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The Weed of the Month series explores the ecology and history of the common wild plants that most gardeners consider weeds.

The genus name Datura comes from the Hindi word for the plant, noteworthy since most botanical names are derived from Latin or Greek. The origins of the plant itself are contested—every source I checked listed a different native origin, ranging from Mexico to India, and it now grows all over the world. Not surprisingly, it has found its way into many cultural and medicinal traditions. Ayurveda, traditional Chinese medicine, and Native American shamanistic practices all employ jimson weed medicinally or ritualistically. Its seeds and leaves are used as an antiasthmatic, antispasmodic, hypnotic, and narcotic.

The Weed of the Month series explores the ecology and history of the common wild plants that most gardeners consider weeds.

Browse the Weed of the Month archives >

Though the trumpet-shaped flowers are stunning, my favorite part of the plant is the devilish-looking seedpod. The size of a Ping-Pong ball and covered in spikes, the seed capsule splits into four parts like a monster’s maw, revealing the dark brown seeds inside. In the winter you might notice its tall, dry stalks bearing the prickly seedpods, which to me look like the scepter for a demon. With all its extraordinary looks and lore, jimson weed is a fascinating plant to contemplate (but maybe not cultivate)!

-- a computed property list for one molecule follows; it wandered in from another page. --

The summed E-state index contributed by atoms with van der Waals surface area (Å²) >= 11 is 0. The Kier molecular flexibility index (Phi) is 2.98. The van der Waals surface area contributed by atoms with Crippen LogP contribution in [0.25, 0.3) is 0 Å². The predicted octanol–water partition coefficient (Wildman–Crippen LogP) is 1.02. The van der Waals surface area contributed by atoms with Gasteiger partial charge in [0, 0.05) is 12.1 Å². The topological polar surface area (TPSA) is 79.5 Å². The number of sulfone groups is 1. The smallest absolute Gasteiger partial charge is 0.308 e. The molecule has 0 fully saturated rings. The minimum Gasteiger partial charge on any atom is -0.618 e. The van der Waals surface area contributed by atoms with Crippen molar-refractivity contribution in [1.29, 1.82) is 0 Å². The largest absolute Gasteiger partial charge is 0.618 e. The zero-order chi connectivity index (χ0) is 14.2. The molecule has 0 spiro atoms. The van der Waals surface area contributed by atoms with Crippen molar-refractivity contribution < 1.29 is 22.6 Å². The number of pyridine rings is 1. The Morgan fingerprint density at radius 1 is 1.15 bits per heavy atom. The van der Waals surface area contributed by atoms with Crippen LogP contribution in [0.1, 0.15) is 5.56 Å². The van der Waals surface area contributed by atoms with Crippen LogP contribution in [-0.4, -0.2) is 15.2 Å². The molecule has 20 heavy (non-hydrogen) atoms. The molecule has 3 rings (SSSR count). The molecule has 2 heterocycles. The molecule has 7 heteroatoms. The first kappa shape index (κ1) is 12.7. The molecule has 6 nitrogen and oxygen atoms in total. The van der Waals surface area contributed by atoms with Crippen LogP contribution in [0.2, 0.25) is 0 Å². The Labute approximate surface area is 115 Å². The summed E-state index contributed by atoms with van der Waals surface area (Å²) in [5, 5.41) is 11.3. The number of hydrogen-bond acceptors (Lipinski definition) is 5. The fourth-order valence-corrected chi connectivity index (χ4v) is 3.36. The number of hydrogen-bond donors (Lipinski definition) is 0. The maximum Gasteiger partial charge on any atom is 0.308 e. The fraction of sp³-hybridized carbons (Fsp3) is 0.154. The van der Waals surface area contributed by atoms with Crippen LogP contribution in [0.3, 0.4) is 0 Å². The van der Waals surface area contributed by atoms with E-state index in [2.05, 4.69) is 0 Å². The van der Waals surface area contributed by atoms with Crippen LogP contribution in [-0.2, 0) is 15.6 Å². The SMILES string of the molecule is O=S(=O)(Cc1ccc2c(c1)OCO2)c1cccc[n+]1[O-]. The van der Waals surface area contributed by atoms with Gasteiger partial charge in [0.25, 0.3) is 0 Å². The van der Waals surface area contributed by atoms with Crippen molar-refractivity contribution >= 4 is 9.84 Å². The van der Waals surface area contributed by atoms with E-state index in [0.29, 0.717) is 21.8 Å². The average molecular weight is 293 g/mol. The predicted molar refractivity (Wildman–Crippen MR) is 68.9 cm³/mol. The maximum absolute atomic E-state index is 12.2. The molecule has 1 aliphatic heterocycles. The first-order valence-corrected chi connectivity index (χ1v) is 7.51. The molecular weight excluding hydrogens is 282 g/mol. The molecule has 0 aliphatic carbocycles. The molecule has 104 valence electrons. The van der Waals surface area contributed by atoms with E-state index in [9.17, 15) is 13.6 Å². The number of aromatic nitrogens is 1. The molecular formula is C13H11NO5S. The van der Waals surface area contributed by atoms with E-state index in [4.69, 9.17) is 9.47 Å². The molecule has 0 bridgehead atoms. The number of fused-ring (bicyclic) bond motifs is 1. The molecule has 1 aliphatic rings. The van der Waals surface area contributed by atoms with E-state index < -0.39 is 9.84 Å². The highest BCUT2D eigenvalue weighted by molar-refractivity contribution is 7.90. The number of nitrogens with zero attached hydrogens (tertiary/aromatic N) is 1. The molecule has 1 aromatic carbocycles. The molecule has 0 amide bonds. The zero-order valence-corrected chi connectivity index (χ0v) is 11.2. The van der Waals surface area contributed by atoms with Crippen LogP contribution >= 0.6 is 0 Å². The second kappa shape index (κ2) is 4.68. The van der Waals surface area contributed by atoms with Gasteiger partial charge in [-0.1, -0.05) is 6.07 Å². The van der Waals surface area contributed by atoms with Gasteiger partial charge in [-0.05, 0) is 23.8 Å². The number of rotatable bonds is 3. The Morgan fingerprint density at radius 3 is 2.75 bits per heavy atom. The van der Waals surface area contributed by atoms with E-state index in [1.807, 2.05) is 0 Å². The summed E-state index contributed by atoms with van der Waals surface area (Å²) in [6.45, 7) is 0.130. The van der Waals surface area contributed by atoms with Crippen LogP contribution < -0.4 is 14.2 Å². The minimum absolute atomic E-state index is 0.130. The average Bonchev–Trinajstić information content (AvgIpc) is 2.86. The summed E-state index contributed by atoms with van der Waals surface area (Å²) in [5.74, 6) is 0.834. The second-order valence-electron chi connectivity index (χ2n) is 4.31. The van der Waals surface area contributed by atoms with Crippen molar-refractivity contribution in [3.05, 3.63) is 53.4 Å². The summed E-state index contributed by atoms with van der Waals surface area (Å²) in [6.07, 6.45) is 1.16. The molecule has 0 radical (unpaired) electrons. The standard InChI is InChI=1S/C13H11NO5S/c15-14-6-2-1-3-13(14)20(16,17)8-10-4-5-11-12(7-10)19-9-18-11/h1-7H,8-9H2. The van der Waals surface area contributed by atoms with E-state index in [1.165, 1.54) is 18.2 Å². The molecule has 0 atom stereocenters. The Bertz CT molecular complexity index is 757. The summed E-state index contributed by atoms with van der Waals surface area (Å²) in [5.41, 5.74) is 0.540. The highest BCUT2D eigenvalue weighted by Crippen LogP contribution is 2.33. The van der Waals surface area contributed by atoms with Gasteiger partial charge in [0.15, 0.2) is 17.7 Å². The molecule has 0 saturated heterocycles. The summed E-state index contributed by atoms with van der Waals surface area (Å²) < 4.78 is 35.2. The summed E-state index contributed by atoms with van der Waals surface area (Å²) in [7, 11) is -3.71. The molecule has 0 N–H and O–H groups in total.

Jimson weed (Datura stramonium) is a beautiful, witchy plant that begins blooming in late summer and continues through the first frost. A member of the notorious nightshade family, its more famous cousins include tomato, eggplant, pepper, tobacco, and potato. Most members of this plant family are poisonous, and jimson weed is no exception. All parts of the plant are toxic, most particularly the seeds. Potent amounts of alkaloid compounds are present, which potentially cause convulsions, hallucinations, and even death if ingested. And as climate change increases the amount of carbon dioxide in the air, studies have found that the toxicity of plants like jimson weed only increases.

Jimson weed’s white to purple blooms are fragrant at night, attracting moths and other nocturnal pollinators, a common trait in white-bloomed plants. The rest of the plant, however, is stinky! Crush and sniff the oaklike leaves, and you’ll understand why domesticated and wild animals avoid eating this plant—it smells a bit like feet. Indeed, accidental poisonings tend be more common among humans than among other animals.

Having grown up in Virginia, I was intrigued by one of the common names I saw recurring in my plant books—Jamestown weed—and researched the origins. One story simply connects the first New World observations of the plant to settlers in this early Virginia colony. A more famous tale tells of the plant’s accidental ingestion by some British soldiers sent there to suppress Bacon’s Rebellion in 1676. After eating some in a stew, the soldiers spent 11 days in a hallucinatory stupor, blowing feathers, kissing and pawing their companions, and making faces and grinning “like monkey[s].”